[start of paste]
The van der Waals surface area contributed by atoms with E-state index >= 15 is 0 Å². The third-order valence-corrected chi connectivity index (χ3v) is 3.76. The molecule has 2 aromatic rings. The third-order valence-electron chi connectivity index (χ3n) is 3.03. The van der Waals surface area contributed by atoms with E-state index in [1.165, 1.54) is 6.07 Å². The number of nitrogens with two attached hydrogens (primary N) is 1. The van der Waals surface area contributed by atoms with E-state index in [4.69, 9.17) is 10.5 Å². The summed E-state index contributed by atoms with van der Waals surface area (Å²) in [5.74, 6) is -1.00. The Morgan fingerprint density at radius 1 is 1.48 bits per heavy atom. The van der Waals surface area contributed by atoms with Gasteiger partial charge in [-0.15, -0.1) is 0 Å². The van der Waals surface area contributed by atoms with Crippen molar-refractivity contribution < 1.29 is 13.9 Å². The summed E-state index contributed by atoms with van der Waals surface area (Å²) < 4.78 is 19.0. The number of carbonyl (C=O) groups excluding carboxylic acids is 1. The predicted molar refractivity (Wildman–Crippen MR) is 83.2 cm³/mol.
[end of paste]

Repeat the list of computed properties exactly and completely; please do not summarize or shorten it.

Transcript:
The van der Waals surface area contributed by atoms with E-state index >= 15 is 0 Å². The third-order valence-corrected chi connectivity index (χ3v) is 3.76. The molecule has 2 aromatic rings. The third-order valence-electron chi connectivity index (χ3n) is 3.03. The van der Waals surface area contributed by atoms with E-state index in [1.165, 1.54) is 6.07 Å². The number of nitrogens with two attached hydrogens (primary N) is 1. The van der Waals surface area contributed by atoms with E-state index in [4.69, 9.17) is 10.5 Å². The summed E-state index contributed by atoms with van der Waals surface area (Å²) in [5.74, 6) is -1.00. The Morgan fingerprint density at radius 1 is 1.48 bits per heavy atom. The van der Waals surface area contributed by atoms with Gasteiger partial charge in [-0.15, -0.1) is 0 Å². The van der Waals surface area contributed by atoms with Crippen molar-refractivity contribution < 1.29 is 13.9 Å². The summed E-state index contributed by atoms with van der Waals surface area (Å²) < 4.78 is 19.0. The number of carbonyl (C=O) groups excluding carboxylic acids is 1. The predicted molar refractivity (Wildman–Crippen MR) is 83.2 cm³/mol.